Therefore, KubeVela core controller supports sharding since v1.8 which allows horizontal scaling and provides solutions to the above challenges.



When KuebVela controller is running in sharding mode, multiple core controllers can work concurrently. Each one will focus on a specific subset of the applications, identified by shard-id. There will be one master controller and multiple slave controllers.

Master controller: The master controller will enable all the components, such as ComponentDefinitionController, TraitDefinitionController, ApplicationController, Webhooks, etc.

The application controller will only handle applications with the label master, and only the applications, applicationrevisions and resourcetrackers that carries this label will be watched and cached.

By default, it will watch the pods within the same namespace as it runs. The pods with labels vela-core and carries label key will be selected and their health status will be recorded. The selected ready pods will be registered as schedulable shards. The mutating Webhook will automatically assign shard-id for non-assigned applications when requests come in.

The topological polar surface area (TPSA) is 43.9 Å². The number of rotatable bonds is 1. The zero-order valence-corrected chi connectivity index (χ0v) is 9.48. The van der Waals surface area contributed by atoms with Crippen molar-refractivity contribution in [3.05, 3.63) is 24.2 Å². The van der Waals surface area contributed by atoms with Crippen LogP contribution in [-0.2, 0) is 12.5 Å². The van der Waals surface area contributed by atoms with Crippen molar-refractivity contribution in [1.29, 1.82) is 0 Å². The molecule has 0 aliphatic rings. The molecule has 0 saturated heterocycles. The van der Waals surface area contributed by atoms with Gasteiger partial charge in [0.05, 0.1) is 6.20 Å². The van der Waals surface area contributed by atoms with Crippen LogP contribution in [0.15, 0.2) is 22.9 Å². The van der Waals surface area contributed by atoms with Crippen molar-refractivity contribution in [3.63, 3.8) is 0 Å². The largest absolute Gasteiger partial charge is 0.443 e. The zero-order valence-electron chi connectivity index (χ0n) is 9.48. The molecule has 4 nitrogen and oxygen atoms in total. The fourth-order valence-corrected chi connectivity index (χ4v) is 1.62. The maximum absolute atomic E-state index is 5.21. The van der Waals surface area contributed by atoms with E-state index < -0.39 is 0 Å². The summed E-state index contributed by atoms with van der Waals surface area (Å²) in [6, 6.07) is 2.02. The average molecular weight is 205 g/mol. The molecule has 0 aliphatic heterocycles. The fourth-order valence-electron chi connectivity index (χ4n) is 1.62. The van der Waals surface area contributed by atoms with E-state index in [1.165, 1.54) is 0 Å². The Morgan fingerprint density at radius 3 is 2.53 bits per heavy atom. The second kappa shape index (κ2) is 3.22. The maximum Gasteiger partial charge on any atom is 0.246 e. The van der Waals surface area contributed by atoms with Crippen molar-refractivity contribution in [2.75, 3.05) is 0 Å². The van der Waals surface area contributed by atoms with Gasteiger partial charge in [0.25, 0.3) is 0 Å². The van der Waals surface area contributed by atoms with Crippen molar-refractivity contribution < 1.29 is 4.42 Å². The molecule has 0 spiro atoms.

Slave controller: The slave mode controller will only start the ApplicationController and will not enable others like Webhook or ComponentDefinitionController. It is dedicated to applications that carries the matched labels<shard-id>.

Use Guide


  1. First, install KubeVela with sharding enabled. This will let the KubeVela core controller deployed in master mode.
helm install kubevela kubevela/vela-core -n vela-system --set sharding.enabled=true
  1. Second, deploy slave mode application controller.
vela addon enable vela-core-shard-manager nShards=3

This will start 3 slave controllers that runs with the same configuration as the master controller. For example, if the master one use the flag max-workflow-wait-backoff-time=60, all slave controllers will use the same.

You can customize the resource usage by